This is part 2 in the series “What ‘Following Jesus’ Really Means.” Read part 1.
In the first part of this series, we saw that when Jesus called someone to be his disciple, he did not mean sitting in a classroom and memorizing information. Following Jesus means walking where he walks, doing what he did, and teaching what he taught.
Disciples of Jesus are not supposed to simply learn information, they are supposed to apply information into their lives in a way that leads to transformation.
In his book Discipleship Essentials, Greg Ogden writes,
“A disciple is one who responds in faith and obedience to the gracious call to follow Jesus Christ. Following Jesus is a lifelong process of dying to self while allowing Jesus Christ to come alive in us.”
In this article and each that follows, I’ll be taking a closer look at each phrase in that definition to give us a fuller picture of what following Jesus really means.
Responding in Faith
It’s common to hear someone in the church refer to the time they “put their faith in Christ” or “made a decision for Christ.” And for good reason. That’s part of the way we respond to Jesus’ call to follow him, by putting our faith in him and trusting him to lead our lives.
But to truly understand what the Bible means by putting our faith in Christ, we need to know what the Bible says about faith. Hebrews 11:1 defines faith this way: “Now faith is the assurance of things hoped for, the conviction of things not seen.”
If we have faith, then, we don’t merely “hope” for things in the sense that we wish they would happen. Instead, we have the assurance that those things hoped for—no more pain, no more tears, no more death—will one day come to pass. If we have faith, we have conviction in the things God has revealed to us through the Bible; things we cannot see. We don’t have to see the resurrection to have the conviction that it happened.
Responding in faith to Christ, then, means we are assured, we are confident, in his promises of salvation, restoration, and eternal life. We have the conviction these things will happen despite our lack of visual evidence.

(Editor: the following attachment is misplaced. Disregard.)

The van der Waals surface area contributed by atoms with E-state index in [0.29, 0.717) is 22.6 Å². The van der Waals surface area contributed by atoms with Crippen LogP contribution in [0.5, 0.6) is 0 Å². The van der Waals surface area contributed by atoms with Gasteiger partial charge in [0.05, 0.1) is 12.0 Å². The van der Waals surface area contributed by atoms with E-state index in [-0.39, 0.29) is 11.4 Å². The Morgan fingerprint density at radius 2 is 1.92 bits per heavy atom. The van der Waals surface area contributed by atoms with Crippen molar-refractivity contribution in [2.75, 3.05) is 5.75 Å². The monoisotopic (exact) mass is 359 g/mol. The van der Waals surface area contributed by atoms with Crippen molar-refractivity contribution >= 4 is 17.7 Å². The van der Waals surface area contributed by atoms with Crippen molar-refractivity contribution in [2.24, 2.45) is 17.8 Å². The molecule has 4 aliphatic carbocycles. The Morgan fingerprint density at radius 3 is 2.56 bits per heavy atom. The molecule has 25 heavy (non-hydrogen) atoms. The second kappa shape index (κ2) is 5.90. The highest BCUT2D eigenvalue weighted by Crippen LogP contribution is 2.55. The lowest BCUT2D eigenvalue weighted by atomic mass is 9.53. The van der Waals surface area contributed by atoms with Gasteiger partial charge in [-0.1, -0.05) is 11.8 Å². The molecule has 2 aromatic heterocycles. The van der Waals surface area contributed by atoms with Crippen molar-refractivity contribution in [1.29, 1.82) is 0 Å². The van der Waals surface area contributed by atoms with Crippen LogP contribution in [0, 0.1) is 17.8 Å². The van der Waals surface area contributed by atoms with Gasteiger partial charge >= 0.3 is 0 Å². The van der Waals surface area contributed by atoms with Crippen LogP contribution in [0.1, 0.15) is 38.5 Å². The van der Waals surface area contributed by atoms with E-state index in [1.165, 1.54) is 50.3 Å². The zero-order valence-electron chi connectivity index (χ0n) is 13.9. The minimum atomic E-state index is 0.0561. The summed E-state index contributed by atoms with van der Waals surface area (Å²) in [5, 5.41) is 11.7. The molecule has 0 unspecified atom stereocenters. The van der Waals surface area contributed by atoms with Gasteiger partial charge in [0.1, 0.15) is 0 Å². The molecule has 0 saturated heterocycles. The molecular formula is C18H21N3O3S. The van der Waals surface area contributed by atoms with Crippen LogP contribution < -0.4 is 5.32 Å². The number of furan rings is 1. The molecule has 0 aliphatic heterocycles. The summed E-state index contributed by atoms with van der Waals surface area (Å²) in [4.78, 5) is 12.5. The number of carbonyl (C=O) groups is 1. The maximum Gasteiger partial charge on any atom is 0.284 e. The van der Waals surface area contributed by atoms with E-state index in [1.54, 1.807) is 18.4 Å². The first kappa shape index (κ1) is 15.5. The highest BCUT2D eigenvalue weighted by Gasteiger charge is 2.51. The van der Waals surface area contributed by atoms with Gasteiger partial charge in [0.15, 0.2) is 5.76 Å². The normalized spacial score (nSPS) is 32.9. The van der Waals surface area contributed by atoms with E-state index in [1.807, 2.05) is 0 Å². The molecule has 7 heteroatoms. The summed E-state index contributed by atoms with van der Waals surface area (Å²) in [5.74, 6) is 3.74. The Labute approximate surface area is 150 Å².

Our response of faith isn’t a one-time thing, either. Living by faith is an everyday action for the Christ-follower whose beliefs and convictions are constantly being challenged by other people or life circumstances. An unexpected layoff calls for faith that God’s timing is perfect. An unwelcome diagnosis calls for faith in the resurrection of the dead, where we’ll one day receive a new body, uncorrupted by sin.
When Jesus says to us, “Follow me,” it requires faith to move any further.
Responding in Obedience
But responding to Christ’s call to follow him is not merely about faith—it’s also about obedience. By obedience, I simply mean doing what Jesus tells us to do.
Jesus is not satisfied with divided allegiances. He is not content with fair-weather followers. He requires total and complete submission to his lordship over our lives. “So therefore, any one of you who does not renounce all that he has cannot be my disciple.” Anyone who would follow Jesus is required to renounce everything he has—his selfish ambition, plans, dreams, family, job, income—before truly being able to say they are a disciple of his.
This is why the phrase “I accepted Jesus into my heart” can be so troubling. It’s not that the heart is uninvolved; of course our submission to Jesus results in an emotional response. It’s that the heart can only go where the hands and feet are willing. To give ourselves to Jesus only sentimentally is the same as not giving ourselves to him at all.
Jesus does call us to follow him with our heart and our minds, but he also calls us to follow him with our hands and our feet. Remember, the call to discipleship, or following Jesus, is not just a call to believe; it’s a call to change your life and actions based on those beliefs, as well.
Just as a disciple following their rabbi would become more and more like the rabbi the more they followed him, so we want to become more and more like Jesus in our thoughts and actions the more we follow him.
To be clear, we are not saved through our actions, but our actions are evidence that we have been saved. This is what James is talking about when he writes, “Do not merely listen to the word, and so deceive yourselves. Do what it says” (James 1:22 NIV). And it’s what Jesus means when he explains, “You are my friends if you do what I command you” (John 15:14 ESV).
If we have truly put our faith in Christ, our inward transformation will have outward results. But without faith, we have no foundation for following Jesus in the first place. The two go hand-in-hand—the disciple responding in faith and obedience.
Next time we’ll look at exactly what it is that we’re responding to.